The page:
Indie Music in Post-bomb Bali: Participant Practices, Scene Subjectivities

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[Bloomington, Ind.] : Indiana University
This dissertation focuses on music practices that have been largely uncharted in Balinese music studies. In the twelve years following the 2002 terrorist bombings, during which time an economic downturn and subsequent accelerated tourism development and urbanization transformed southern Bali, several rock bands rose to national and international acclaim and, alongside other music professionals committed to the creative, professional, and social vitality of local music making, built a thriving independent music scene. By 2014, Bali was home to some of the most critically acclaimed and commercially successful bands in the Indonesian recording industry's history--though industry accolades were often tangential achievements for many music producers. What did preoccupy them is key to understanding the scene's historic growth and staying power. Shared preoccupations with style and genre, creativity, professional ethics, activism, and belonging deepened social bonds by coalescing attention around core social, environmental, and musical issues. Based on six years of knowing Bali's indie music producers as research interlocutors, colleagues, and friends, this study examines scene practices including rehearsals, performances, album production, tours, music activism, and "hanging out" (nongkrong) as conduits by which core ideals were created and shared. Research methods, derived from anthropology and ethnomusicology, included participation in scene practices, recorded interviews, casual conversations, and attention to "material culture," including hard copy and digital albums, music videos, and band merchandise. By applying theories derived from sociological phenomenology and symbolic interactionism, this study argues that habitual, music-related activities, as social interaction, establish subjective preoccupations that, as they come to be mutually valued, strengthen social alliances, sustain otherwise untenable music professions, and influence broader social and environmental issues. In post-bomb Bali, music-related practices were strategies for defining social relationships and inspiring collective action to both make a music scene happen and safeguard an island's diverse artistic, societal, and natural ecology.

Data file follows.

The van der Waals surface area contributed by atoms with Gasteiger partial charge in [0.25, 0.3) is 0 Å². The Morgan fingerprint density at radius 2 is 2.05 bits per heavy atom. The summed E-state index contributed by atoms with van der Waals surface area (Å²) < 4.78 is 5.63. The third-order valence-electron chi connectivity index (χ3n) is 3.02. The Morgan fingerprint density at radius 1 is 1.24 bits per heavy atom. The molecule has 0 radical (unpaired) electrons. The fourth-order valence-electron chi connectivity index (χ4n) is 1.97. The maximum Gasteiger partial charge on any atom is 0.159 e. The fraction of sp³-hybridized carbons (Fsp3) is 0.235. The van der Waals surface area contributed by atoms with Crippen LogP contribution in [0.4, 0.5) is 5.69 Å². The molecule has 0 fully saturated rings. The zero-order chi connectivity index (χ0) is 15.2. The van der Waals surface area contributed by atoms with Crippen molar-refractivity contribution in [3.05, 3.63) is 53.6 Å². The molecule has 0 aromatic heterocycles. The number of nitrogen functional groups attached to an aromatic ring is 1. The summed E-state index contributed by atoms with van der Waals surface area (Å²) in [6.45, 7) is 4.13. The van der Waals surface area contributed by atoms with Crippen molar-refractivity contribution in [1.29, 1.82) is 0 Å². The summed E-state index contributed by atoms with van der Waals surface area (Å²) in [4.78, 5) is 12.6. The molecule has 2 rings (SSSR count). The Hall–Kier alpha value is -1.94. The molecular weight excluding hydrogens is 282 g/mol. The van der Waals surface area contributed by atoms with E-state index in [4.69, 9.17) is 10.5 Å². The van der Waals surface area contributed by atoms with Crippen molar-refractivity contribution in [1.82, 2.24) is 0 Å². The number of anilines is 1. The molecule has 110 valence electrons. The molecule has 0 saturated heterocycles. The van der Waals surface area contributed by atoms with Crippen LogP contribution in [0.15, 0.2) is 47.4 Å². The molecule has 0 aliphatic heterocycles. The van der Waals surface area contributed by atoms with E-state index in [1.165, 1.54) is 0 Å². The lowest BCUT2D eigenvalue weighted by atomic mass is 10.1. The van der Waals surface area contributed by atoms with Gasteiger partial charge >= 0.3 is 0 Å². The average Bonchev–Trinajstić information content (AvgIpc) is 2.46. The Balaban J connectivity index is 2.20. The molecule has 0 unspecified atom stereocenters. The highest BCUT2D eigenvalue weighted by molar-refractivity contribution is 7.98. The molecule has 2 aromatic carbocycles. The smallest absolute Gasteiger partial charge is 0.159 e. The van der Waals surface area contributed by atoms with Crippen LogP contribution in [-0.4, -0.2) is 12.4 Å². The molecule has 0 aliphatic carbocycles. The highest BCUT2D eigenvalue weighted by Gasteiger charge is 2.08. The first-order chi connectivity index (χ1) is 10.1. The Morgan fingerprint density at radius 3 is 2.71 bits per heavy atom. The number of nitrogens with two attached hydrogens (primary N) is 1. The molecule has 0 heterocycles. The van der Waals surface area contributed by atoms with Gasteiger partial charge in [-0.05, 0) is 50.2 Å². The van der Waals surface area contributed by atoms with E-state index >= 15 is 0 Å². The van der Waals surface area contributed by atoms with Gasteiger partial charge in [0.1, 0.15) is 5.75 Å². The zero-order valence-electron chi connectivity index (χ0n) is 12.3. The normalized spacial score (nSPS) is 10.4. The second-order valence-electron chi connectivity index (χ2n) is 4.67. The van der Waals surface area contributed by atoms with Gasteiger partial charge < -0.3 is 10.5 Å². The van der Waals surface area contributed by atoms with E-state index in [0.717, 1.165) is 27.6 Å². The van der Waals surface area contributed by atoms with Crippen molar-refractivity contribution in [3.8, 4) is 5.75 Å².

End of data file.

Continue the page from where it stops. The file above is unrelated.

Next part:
Thesis (Ph.D.) - Indiana University, Folklore and Ethnomusicology, 2015
Applied Ethnomusicology, Bali, Ethnomusicology, Music Industry, Phenomenology, Popular Music
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Doctoral Dissertation